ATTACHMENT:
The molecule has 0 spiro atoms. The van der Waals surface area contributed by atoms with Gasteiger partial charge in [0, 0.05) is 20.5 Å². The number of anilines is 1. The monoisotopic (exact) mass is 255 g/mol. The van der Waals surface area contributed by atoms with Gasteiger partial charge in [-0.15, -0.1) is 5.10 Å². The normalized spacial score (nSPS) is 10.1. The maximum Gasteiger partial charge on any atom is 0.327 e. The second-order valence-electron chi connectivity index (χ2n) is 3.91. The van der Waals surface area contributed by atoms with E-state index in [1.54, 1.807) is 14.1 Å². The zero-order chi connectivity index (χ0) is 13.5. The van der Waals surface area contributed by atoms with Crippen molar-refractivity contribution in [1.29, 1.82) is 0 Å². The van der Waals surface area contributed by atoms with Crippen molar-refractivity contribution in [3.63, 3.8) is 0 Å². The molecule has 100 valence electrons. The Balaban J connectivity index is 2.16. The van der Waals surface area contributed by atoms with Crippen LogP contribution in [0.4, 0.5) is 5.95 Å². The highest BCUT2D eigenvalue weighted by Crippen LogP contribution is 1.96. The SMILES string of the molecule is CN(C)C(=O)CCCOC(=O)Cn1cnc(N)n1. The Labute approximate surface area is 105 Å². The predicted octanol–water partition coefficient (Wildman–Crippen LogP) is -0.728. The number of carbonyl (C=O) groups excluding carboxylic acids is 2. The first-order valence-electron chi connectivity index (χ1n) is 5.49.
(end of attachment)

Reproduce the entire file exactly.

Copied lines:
The molecule has 0 spiro atoms. The van der Waals surface area contributed by atoms with Gasteiger partial charge in [0, 0.05) is 20.5 Å². The number of anilines is 1. The monoisotopic (exact) mass is 255 g/mol. The van der Waals surface area contributed by atoms with Gasteiger partial charge in [-0.15, -0.1) is 5.10 Å². The normalized spacial score (nSPS) is 10.1. The maximum Gasteiger partial charge on any atom is 0.327 e. The second-order valence-electron chi connectivity index (χ2n) is 3.91. The van der Waals surface area contributed by atoms with E-state index in [1.54, 1.807) is 14.1 Å². The zero-order chi connectivity index (χ0) is 13.5. The van der Waals surface area contributed by atoms with Crippen molar-refractivity contribution in [1.29, 1.82) is 0 Å². The van der Waals surface area contributed by atoms with Crippen molar-refractivity contribution in [3.63, 3.8) is 0 Å². The molecule has 100 valence electrons. The Balaban J connectivity index is 2.16. The van der Waals surface area contributed by atoms with Crippen LogP contribution in [0.4, 0.5) is 5.95 Å². The highest BCUT2D eigenvalue weighted by Crippen LogP contribution is 1.96. The SMILES string of the molecule is CN(C)C(=O)CCCOC(=O)Cn1cnc(N)n1. The Labute approximate surface area is 105 Å². The predicted octanol–water partition coefficient (Wildman–Crippen LogP) is -0.728. The number of carbonyl (C=O) groups excluding carboxylic acids is 2. The first-order valence-electron chi connectivity index (χ1n) is 5.49.